A Brief History of the Americans with Disabilities Act
May 28, 2012 | 2 Comments
Congress enacted the Americans with Disabilities Act (ADA) in 1990 and it was signed into law on July 26, 1990, by President George H. W. Bush.
Within the Federal Government, there is an agency called the U.S. Architectural and Transportation Barriers Compliance Board. This Board, sometimes called the Access Board, is responsible for writing the guidelines which became the “safe harbor” for design and construction to be in compliance with the ADA that the Congress passes and, in this case, the 1990 ADA.
On July 26, 1991, the Access Board published the ADA Accessibility Guidelines for Buildings and Facilities (ADAAG) in the Federal Register, with an effective date 60 days later. After September of 1991, building designers and contractors to be in compliance with the ADA had to follow the Access Board’s Guidelines of July 26, 1991.
And in 1990, Congress made the U.S. Department of Justice (DOJ) the enforcement agency for the ADA. The DOJ is required to use their standard in the enforcement of the ADA. This standard was published on July 1, 1994 and called, “Nondiscrimination on the Basis of Disability by Public Accommodations and in Commercial Facilities”. The Access Board’s Guideline and the DOJ Standard are the same.
In 2008, Congress passed the Americans with Disabilities Amendments Act. This Amendment Act became effective January 1, 2009.
The Access Board dropped the U.S. from its name and is now called the Architectural and Transportation Barriers Compliance Board. They published a new guideline in the Federal Register on July 23, 2004 called the ADA and ABA Accessibility Guidelines; Final Rule, with an effective date of September 21, 2004. To be in compliance with the ADA, building designers and contractors were required to follow this guideline. In January 2012, the DOJ made the Access Board’s 2004 Guideline its Standard with an effective date of March 2012.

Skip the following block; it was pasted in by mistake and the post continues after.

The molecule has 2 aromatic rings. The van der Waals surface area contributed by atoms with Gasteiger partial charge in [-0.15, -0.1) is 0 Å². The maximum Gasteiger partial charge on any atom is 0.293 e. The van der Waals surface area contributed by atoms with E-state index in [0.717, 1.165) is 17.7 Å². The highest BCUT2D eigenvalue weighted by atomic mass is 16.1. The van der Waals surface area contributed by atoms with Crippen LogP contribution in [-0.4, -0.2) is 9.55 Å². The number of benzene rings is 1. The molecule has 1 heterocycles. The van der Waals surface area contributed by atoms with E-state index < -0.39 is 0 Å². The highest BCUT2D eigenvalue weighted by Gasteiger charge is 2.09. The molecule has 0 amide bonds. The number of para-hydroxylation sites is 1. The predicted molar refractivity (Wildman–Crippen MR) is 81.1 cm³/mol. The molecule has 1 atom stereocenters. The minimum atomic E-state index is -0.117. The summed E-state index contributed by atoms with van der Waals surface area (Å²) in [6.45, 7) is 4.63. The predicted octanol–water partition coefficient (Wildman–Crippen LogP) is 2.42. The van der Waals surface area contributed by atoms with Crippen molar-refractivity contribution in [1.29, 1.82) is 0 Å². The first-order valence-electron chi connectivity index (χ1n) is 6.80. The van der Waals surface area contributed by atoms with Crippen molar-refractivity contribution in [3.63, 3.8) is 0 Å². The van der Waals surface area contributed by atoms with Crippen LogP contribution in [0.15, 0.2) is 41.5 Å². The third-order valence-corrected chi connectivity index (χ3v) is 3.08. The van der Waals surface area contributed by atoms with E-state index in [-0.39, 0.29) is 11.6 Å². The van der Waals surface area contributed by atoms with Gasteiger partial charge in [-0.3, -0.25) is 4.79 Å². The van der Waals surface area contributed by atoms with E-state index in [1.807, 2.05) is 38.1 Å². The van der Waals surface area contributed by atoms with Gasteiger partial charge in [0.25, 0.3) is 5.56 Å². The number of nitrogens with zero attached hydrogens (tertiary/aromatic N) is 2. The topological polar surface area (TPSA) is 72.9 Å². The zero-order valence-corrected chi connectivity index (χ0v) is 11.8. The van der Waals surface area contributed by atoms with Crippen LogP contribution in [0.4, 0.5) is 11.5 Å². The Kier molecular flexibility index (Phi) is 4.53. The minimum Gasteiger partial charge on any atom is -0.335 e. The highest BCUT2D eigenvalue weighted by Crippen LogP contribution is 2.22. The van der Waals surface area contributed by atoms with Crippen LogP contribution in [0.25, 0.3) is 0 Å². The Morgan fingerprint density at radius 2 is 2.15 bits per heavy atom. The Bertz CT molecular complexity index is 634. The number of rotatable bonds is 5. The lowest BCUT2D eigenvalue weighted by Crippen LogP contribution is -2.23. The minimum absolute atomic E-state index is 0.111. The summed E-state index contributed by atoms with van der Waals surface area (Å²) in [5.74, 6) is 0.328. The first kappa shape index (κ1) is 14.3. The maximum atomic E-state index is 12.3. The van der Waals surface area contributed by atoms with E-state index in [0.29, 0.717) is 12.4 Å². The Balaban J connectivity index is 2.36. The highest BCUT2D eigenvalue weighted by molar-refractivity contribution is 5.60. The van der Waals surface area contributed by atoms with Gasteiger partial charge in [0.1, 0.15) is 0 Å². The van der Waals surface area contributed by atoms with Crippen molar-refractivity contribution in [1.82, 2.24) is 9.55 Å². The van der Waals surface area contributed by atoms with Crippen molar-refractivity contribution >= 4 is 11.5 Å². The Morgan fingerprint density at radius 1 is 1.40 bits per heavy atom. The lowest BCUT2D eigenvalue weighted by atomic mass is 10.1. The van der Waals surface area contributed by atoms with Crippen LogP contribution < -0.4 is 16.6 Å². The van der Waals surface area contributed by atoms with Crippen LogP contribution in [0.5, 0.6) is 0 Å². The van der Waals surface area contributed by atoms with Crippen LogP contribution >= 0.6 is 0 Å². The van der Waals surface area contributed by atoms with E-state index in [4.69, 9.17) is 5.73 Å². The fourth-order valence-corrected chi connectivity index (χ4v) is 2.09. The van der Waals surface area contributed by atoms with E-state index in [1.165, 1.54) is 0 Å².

Congress made the ADA a Federal Civil Rights Law. This means that the Federal ADA is litigated before Federal Judges. Federal Civil Rights Law gives the affected party free access to the Federal Courts. That means free filing and free attorney, which includes attorney costs which are the attorney experts, and other costs. The Federal Judge will have ADA cases brought by individuals and the DOJ, and the decision of the Federal Judge is binding throughout the United States.
Congress did not provide any grandfathering in the ADA. That means that all public and commercial buildings are either in compliance with the ADA or not in compliance with the ADA.